In terms of educator awareness and grassroots support alone, the B.C. Open Textbook project is among the most successful in the world. Yet much work remains, as expensive commercial textbooks still represent the choice of the overwhelming majority of B.C. faculty for their courses. This is despite the fact that their high cost leads a majority of B.C. post-secondary students to not purchase at least some of their required course materials.
Post by Rajiv S. Jhangiani, Special Advisor to the Provost on Open Education, KPU & Amanda Coolidge, Senior Manager of Open Education, BCcampus
In recent years, research has shed light on the major barriers to the widespread adoption of open educational resources (OER) in B.C. Similar to what has been found in other jurisdictions, difficulty with finding relevant and high-quality OER, not having adequate time to search or review OER, unsupportive colleagues, and unsupportive institutions appear to be the most significant barriers to adopting OER in B.C. Additionally, although a majority of B.C. faculty members possess a working knowledge of open educational resources, in just over a third of cases individual faculty do not have sole control over the choice of required course materials (it is sometimes a department committee, course developer, or other faculty members who make this selection). Unsurprisingly, the most significant enabling factors mirror the aforementioned barriers and include locating OER that are relevant, high quality, easy to access, and recommended or used by one’s peers.
Overcoming the major barriers to adoption has required a sustained effort on several fronts, including building a repository of high-quality and peer-reviewed open textbooks, supporting institutional OER grant programs, and developing local capacity. However, one other ingredient stands out as critical to the success of the open education initiative in B.C.: collaboration. In this article, we highlight three examples of deliberate efforts to foster inter-institutional collaboration in B.C. that we believe are key to the success and sustainability of our movement. In doing so, we share concrete strategies and a model that we hope is useful to open education initiatives in other contexts.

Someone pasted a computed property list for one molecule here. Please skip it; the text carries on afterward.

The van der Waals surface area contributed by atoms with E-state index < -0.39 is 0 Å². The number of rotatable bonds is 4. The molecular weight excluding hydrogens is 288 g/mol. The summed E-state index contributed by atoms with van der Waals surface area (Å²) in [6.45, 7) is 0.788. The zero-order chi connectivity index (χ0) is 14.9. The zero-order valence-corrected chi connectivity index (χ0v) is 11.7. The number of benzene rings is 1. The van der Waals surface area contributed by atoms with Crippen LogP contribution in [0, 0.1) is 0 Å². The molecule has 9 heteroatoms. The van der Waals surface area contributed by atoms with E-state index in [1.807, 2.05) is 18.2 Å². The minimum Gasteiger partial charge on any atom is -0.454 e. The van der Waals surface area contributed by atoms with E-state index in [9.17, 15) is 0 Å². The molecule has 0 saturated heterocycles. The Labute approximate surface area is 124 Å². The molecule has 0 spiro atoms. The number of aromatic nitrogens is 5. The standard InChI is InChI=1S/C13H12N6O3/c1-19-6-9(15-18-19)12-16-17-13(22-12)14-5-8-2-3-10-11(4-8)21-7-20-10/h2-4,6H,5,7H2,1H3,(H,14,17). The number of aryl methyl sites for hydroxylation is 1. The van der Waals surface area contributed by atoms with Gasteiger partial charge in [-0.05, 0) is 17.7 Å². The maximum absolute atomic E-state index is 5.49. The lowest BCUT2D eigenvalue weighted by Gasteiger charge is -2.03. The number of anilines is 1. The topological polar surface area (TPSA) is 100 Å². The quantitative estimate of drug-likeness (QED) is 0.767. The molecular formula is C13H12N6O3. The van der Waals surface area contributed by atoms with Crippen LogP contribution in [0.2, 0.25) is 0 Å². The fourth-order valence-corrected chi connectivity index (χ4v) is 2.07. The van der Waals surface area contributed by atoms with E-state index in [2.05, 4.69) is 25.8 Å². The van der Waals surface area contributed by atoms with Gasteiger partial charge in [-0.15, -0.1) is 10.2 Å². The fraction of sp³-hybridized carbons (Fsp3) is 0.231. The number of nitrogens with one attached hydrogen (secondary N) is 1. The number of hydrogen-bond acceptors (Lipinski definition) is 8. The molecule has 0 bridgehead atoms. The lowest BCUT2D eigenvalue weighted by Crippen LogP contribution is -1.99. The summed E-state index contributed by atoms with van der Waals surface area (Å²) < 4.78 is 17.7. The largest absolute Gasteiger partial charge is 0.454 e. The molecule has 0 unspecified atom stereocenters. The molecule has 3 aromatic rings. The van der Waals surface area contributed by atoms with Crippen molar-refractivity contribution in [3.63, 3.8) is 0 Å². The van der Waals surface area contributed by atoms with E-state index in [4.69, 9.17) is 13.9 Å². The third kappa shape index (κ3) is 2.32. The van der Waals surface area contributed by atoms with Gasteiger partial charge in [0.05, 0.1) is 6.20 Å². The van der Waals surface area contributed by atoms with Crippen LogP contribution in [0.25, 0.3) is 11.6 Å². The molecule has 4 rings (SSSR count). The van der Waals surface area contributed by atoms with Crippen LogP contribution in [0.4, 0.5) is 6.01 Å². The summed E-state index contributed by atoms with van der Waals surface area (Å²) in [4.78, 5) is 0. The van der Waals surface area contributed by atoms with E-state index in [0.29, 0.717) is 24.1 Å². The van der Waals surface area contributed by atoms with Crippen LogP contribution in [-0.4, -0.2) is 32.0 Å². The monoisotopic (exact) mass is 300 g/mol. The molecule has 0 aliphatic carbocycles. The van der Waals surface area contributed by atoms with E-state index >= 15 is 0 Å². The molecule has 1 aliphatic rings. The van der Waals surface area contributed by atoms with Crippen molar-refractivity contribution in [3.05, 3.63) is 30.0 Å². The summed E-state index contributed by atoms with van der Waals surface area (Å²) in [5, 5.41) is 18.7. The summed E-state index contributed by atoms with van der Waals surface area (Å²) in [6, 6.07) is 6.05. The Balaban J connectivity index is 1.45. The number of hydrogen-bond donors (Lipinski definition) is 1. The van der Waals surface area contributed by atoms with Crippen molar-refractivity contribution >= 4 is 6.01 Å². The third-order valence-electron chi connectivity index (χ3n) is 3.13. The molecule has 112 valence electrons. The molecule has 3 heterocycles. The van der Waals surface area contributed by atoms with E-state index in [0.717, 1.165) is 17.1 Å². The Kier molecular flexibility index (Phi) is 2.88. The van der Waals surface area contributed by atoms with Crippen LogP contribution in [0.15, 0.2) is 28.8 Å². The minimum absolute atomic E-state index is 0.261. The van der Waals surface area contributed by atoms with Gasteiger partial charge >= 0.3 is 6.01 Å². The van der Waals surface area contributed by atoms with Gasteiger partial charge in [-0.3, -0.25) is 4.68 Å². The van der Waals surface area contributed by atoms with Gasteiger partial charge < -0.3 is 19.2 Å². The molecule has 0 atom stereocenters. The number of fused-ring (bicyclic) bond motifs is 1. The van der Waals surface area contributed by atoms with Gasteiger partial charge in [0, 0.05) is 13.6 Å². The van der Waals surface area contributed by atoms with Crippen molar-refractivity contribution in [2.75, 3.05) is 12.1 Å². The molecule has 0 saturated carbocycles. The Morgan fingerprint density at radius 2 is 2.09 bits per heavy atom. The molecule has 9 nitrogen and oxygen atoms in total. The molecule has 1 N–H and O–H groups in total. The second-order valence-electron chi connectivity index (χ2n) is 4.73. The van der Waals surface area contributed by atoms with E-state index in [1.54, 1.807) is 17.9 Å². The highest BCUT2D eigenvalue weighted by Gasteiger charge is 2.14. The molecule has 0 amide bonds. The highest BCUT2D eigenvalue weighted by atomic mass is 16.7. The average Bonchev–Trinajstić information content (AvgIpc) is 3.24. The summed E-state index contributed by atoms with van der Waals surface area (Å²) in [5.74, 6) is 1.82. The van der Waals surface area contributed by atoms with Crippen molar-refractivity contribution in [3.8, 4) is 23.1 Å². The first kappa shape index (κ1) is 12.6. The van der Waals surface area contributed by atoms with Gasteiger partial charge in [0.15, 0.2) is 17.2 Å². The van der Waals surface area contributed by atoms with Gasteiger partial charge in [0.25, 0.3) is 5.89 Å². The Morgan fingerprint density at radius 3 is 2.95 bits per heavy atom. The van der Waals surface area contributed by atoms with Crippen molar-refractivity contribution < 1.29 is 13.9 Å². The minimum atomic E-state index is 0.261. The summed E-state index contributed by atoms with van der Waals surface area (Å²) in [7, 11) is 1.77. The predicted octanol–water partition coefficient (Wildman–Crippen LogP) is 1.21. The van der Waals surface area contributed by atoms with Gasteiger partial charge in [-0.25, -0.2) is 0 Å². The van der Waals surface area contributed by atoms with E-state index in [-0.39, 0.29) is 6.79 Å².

Communities of Open Education Practitioners (COEPs)
As outlined above, unsupportive colleagues can pose a significant challenge to the adoption of OER. Conversely, disciplinary colleagues are key to raising awareness of OER and even the perception of the quality of OER. It is with a desire to connect, support, and embolden like-minded colleagues (including and especially open textbook adopters who are a minority within their department) that BCcampus recently launched its first two Communities of Open Education Practitioners (COEPs) for physics and psychology (with more to follow). Membership in these groups is not restricted by geography and these disciplines were selected on the basis of having the largest number of faculty adopters of open textbooks across the province. By connecting directly with one another, these faculty members are able to share ideas, resources, and practices. Furthermore, given that individual faculty usually do not have the time or support to embark on a large OER project, these groups are able to identify and prioritize OER projects, information that is critical to funders and facilitators.